Aids is China’s Deadliest Disease (Updated)
A report by the country’s state media said HIV/Aids had led to the deaths of almost 7,000 people in the first nine months of 2008.
The number of deaths caused by tuberculosis and rabies fell back into second and third place.
The numbers are increasing dramatically – China’s Ministry of Health say that until three years ago, fewer than 8,000 people altogether had died from HIV/Aids.
By last year, the total had risen to five times that many.
Many have criticized the government for its responses to the crisis in the past. From The Independent:
The Health Ministry confirmed 264,302 accumulated cases of HIV/Aids by the end of September last year. Of those cases, 34,864 had died in those nine months. In China, the disease is mainly transmitted sexually, but the virus initially spread because of unsanitary blood plasma-buying schemes and tainted transfusions in hospitals. The first reported case of Aids in China was in 1982. Three years later, the government announced the first death from the disease. Yet concerns persist that local officials are under-reporting the figures. The United Nations’ health and Aids bodies, for example, estimate that, by the end of 2007, 700,000 people in China were HIV positive. Local officials are thought still to be fearful of recriminations if their localities buck national trends. In the old days, sexually transmitted diseases were officially eradicated – the Communist Party’s grip on personal behaviour, as well as the gathering of statistics, was absolute.
But it took many years to start to undo the long era of suspicion. In 2003, Premier Wen Jiabao became China’s first senior leader to shake hands publicly with an Aids patient; not long after, President Hu Jintao was photographed embracing Aids patients.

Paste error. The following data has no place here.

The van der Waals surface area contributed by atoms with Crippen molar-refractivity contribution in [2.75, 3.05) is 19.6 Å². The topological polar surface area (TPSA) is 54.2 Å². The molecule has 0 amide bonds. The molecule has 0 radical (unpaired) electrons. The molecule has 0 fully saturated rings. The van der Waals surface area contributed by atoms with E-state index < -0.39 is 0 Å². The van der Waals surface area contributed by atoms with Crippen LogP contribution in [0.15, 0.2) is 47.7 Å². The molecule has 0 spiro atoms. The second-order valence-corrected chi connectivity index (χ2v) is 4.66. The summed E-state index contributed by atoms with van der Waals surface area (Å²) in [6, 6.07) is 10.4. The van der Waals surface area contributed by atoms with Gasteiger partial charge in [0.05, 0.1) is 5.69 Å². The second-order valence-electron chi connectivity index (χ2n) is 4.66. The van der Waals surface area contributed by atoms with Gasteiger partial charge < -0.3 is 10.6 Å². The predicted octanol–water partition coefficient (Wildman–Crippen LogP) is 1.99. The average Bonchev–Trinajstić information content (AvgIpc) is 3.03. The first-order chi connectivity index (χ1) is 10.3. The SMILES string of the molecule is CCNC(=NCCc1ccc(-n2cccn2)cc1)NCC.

News of the urgency of the AIDS epidemic comes shortly after news of the start of a national sex education campaign in China. From Reuters:
China on Sunday launched a national sex education campaign aimed at breaking traditional taboos and getting more people to seek treatment for sexually transmitted diseases and infertility.
Just seven percent of women and slightly more than eight percent of men seek immediate medical help for sexual problems, while more a third of people never seek help, said one of the campaign’s advisors.
“These numbers are shocking,” Xia Enlan, head of the obstetrics and gynaecology department of the Capital University of Sciences’ Fuxing Hospital, told a news conference.
Current.tv offers a human perspective on local officials’ handling of the AIDS epidemic. A description of the video, from their website:
In the early 1990s, villagers around central China were organized by local governments to sell their blood. But some of these village blood selling businesses were unhygenic and many villagers contracted HIV/AIDS. Angela Sun braves the wrath of local officials to visit a village in Hebei Province where 20% of the residents contracted HIV/AIDS.